In any case, while we are right to provide the aid we are providing, it seems to be on rather a small scale compared with what we have provided for previous disasters and considering the scale of this one. However, it may not be the final aid. Whatever we may think about international aid forthcoming for this, we must not lose sight of the central fact that the Government of India and the Indian people have been bearing the overwhelming force of the tremendous strain of this event and have been and are doing, and doing very efficiently, most of the work, work which requires a tremendous amount of bureaucratic organisation even to supply such an enormous mass of people, twice the population of this republic, with regular rations and to look after their most pressing health needs. I say most pressing because the refugees, although they are being kept alive from day to day, are only barely being kept alive. They are living on what is essentially a malnutrition diet. If one goes into places in which they are living one notices, for example, that about half the children are playing. As we know, children will play in almost any conditions, particularly if the sun comes out and there is a little bit of open space around; about half  the children are playing and about half are sitting or lying there staring into space. We know what the implications of that are for their health and we find it hard to see just what the future can be for these children as well as for their parents.
In relation to this man-made disaster we have to ask ourselves how long will this disaster last, because the actual presence of the refugees, the life of the refugees, is itself a continuing disaster. They have nothing to do. These people were, in the main, small farmers. They include all kinds of people, as the Minister knows but, in the main, they are small farmers who cultivated two or three acres of rice, three crops a year, in the great monsoon region of the eastern part of the sub-continent. We hear a great deal, and it is right that we should, about Indian and Pakistan poverty; in the cities in particular it is very terrible, but people can lead a decent life if they have a few acres in the country, a surprisingly good life. These had that life. They have it no more and they are, in the main, lying there listlessly and helplessly in these camps.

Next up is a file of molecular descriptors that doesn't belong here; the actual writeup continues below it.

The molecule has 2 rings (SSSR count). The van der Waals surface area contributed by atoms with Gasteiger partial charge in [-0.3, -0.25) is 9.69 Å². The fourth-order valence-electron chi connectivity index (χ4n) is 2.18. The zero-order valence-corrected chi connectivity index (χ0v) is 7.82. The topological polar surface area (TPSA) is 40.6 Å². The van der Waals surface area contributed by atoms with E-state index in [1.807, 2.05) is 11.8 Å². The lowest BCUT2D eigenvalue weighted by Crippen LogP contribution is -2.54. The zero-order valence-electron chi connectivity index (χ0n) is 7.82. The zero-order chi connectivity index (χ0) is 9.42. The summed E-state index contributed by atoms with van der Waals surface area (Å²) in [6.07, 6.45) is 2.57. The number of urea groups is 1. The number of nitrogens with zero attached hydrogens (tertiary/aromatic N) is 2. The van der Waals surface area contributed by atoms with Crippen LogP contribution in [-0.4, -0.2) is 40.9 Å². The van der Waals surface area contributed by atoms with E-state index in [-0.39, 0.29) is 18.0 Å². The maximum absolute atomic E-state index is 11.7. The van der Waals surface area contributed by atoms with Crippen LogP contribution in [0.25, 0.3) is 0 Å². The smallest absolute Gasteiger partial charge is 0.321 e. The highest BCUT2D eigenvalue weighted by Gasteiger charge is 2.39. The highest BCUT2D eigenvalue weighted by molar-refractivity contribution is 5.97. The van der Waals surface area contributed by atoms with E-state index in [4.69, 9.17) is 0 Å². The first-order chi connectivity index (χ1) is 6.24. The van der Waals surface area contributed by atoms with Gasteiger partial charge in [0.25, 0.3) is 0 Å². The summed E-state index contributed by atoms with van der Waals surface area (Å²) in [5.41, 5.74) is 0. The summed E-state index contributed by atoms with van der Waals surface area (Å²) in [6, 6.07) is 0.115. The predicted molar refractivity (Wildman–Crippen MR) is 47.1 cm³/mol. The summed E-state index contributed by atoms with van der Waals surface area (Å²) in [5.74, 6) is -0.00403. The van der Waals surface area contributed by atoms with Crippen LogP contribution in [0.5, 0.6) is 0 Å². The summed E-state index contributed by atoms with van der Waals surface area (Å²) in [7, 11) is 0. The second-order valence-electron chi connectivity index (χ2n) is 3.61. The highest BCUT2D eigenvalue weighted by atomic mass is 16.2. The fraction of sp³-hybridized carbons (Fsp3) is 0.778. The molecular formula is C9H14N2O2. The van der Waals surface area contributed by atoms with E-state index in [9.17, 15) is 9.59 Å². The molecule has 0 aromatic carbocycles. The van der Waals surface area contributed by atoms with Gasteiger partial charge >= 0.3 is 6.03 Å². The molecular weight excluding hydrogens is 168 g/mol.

We are not just talking of a disaster which has happened and is now over. The very life of these refugees is a continuing disaster and, of course, refugees are continuing to come in; they are coming in at the rate of about 2,000 a day. The Indian Government fears that the dimensions of the problem may grow to the incredible figure of 10,000,000 if things go on as they are. We here, in our small way, remote from this disaster, may be approached again and again. The Minister may have to come here for further contributions to enable the disaster not to become worse, to enable it to continue at its present level. That makes urgent the question raised in the last section of the Minister's speech where he says that it is essential that a permanent solution be found to the problem of the means by which the refugees can return to their homes without fear. That is certainly true and I think we can underline the words “without fear” because we have seen in our time, and even within the past five  years, a situation where refugees were told they could safely return to the area from which they had come; they were even urged by their own Government to do so. Their return was followed by a second massacre. That happened at one phase of the events leading to the Nigerian civil war and nobody who remembers that could take the responsibility of urging the Pakistani refugees to go back to their homes on anything less than a virtual certainly that they would not be the victims of further excesses.